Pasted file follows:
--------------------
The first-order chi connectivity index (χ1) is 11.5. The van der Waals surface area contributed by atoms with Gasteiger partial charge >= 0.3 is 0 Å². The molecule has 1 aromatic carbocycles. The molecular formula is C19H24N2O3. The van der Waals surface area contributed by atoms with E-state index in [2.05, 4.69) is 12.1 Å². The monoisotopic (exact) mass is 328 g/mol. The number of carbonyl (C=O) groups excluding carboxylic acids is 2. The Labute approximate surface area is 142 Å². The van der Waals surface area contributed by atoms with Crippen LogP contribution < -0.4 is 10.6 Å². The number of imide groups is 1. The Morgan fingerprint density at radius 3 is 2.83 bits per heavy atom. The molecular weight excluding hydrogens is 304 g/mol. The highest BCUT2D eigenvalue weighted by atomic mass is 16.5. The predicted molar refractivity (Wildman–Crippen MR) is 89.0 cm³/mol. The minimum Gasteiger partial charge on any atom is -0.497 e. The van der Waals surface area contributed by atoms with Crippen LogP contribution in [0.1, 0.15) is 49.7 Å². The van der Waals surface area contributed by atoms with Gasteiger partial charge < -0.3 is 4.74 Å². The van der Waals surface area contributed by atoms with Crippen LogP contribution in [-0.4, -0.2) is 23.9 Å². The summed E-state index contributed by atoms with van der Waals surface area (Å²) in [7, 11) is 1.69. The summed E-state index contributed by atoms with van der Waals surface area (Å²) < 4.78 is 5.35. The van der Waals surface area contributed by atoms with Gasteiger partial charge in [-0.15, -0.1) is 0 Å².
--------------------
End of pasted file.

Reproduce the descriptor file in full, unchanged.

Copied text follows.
The first-order chi connectivity index (χ1) is 11.5. The van der Waals surface area contributed by atoms with Gasteiger partial charge >= 0.3 is 0 Å². The molecule has 1 aromatic carbocycles. The molecular formula is C19H24N2O3. The van der Waals surface area contributed by atoms with E-state index in [2.05, 4.69) is 12.1 Å². The monoisotopic (exact) mass is 328 g/mol. The number of carbonyl (C=O) groups excluding carboxylic acids is 2. The Labute approximate surface area is 142 Å². The van der Waals surface area contributed by atoms with Crippen LogP contribution < -0.4 is 10.6 Å². The number of imide groups is 1. The Morgan fingerprint density at radius 3 is 2.83 bits per heavy atom. The molecular weight excluding hydrogens is 304 g/mol. The highest BCUT2D eigenvalue weighted by atomic mass is 16.5. The predicted molar refractivity (Wildman–Crippen MR) is 89.0 cm³/mol. The minimum Gasteiger partial charge on any atom is -0.497 e. The van der Waals surface area contributed by atoms with Crippen LogP contribution in [0.1, 0.15) is 49.7 Å². The van der Waals surface area contributed by atoms with Gasteiger partial charge < -0.3 is 4.74 Å². The van der Waals surface area contributed by atoms with Crippen LogP contribution in [-0.4, -0.2) is 23.9 Å². The summed E-state index contributed by atoms with van der Waals surface area (Å²) in [7, 11) is 1.69. The summed E-state index contributed by atoms with van der Waals surface area (Å²) < 4.78 is 5.35. The van der Waals surface area contributed by atoms with Gasteiger partial charge in [-0.15, -0.1) is 0 Å².